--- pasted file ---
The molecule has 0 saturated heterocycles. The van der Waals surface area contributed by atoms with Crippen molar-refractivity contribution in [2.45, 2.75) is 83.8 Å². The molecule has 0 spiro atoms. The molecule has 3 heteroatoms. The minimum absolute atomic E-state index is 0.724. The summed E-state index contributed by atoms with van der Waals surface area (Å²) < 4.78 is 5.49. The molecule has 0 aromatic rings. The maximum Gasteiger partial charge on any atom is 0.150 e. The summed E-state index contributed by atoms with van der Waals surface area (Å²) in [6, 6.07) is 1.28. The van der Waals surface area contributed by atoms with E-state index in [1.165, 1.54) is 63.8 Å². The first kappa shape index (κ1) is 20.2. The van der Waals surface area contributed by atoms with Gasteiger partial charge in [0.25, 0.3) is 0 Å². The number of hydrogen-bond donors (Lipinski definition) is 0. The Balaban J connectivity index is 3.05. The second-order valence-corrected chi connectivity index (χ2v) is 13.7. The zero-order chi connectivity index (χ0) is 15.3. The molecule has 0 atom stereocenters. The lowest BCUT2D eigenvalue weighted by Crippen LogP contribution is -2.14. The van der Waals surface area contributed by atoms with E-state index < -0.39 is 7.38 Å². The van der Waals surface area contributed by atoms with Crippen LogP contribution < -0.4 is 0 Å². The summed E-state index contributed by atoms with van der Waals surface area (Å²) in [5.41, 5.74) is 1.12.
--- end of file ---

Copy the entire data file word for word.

The molecule has 0 saturated heterocycles. The van der Waals surface area contributed by atoms with Crippen molar-refractivity contribution in [2.45, 2.75) is 83.8 Å². The molecule has 0 spiro atoms. The molecule has 3 heteroatoms. The minimum absolute atomic E-state index is 0.724. The summed E-state index contributed by atoms with van der Waals surface area (Å²) < 4.78 is 5.49. The molecule has 0 aromatic rings. The maximum Gasteiger partial charge on any atom is 0.150 e. The summed E-state index contributed by atoms with van der Waals surface area (Å²) in [6, 6.07) is 1.28. The van der Waals surface area contributed by atoms with E-state index in [1.165, 1.54) is 63.8 Å². The first kappa shape index (κ1) is 20.2. The van der Waals surface area contributed by atoms with Gasteiger partial charge in [0.25, 0.3) is 0 Å². The number of hydrogen-bond donors (Lipinski definition) is 0. The Balaban J connectivity index is 3.05. The second-order valence-corrected chi connectivity index (χ2v) is 13.7. The zero-order chi connectivity index (χ0) is 15.3. The molecule has 0 atom stereocenters. The lowest BCUT2D eigenvalue weighted by Crippen LogP contribution is -2.14. The van der Waals surface area contributed by atoms with E-state index < -0.39 is 7.38 Å². The van der Waals surface area contributed by atoms with Crippen LogP contribution < -0.4 is 0 Å². The summed E-state index contributed by atoms with van der Waals surface area (Å²) in [5.41, 5.74) is 1.12.